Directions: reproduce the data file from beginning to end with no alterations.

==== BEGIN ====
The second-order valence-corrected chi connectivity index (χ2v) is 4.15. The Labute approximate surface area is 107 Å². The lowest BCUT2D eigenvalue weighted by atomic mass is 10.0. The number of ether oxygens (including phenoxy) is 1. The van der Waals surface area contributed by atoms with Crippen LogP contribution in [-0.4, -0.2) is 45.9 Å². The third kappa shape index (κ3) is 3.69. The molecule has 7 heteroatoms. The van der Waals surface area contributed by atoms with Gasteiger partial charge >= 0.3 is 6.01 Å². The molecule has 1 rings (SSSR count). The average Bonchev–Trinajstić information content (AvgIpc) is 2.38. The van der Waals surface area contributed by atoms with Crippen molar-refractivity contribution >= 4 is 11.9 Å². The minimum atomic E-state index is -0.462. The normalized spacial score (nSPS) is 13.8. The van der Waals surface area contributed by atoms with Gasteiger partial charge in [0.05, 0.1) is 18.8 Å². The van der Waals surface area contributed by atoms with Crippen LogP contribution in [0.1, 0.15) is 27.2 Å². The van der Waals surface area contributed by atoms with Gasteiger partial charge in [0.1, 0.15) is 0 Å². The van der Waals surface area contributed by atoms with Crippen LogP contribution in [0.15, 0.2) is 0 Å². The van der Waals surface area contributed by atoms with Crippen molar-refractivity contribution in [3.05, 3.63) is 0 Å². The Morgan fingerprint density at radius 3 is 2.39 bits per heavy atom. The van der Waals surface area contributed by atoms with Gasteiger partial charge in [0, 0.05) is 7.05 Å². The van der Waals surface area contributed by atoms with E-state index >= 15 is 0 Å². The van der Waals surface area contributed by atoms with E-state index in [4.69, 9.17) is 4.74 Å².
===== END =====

The second-order valence-corrected chi connectivity index (χ2v) is 4.15. The Labute approximate surface area is 107 Å². The lowest BCUT2D eigenvalue weighted by atomic mass is 10.0. The number of ether oxygens (including phenoxy) is 1. The van der Waals surface area contributed by atoms with Crippen LogP contribution in [-0.4, -0.2) is 45.9 Å². The third kappa shape index (κ3) is 3.69. The molecule has 7 heteroatoms. The van der Waals surface area contributed by atoms with Gasteiger partial charge >= 0.3 is 6.01 Å². The molecule has 1 rings (SSSR count). The average Bonchev–Trinajstić information content (AvgIpc) is 2.38. The van der Waals surface area contributed by atoms with Crippen molar-refractivity contribution >= 4 is 11.9 Å². The minimum atomic E-state index is -0.462. The normalized spacial score (nSPS) is 13.8. The van der Waals surface area contributed by atoms with Gasteiger partial charge in [0.05, 0.1) is 18.8 Å². The van der Waals surface area contributed by atoms with Crippen LogP contribution in [0.1, 0.15) is 27.2 Å². The van der Waals surface area contributed by atoms with Gasteiger partial charge in [0.1, 0.15) is 0 Å². The van der Waals surface area contributed by atoms with Crippen LogP contribution in [0.15, 0.2) is 0 Å². The van der Waals surface area contributed by atoms with Crippen molar-refractivity contribution in [3.05, 3.63) is 0 Å². The Morgan fingerprint density at radius 3 is 2.39 bits per heavy atom. The van der Waals surface area contributed by atoms with Gasteiger partial charge in [0, 0.05) is 7.05 Å². The van der Waals surface area contributed by atoms with E-state index >= 15 is 0 Å². The van der Waals surface area contributed by atoms with E-state index in [4.69, 9.17) is 4.74 Å².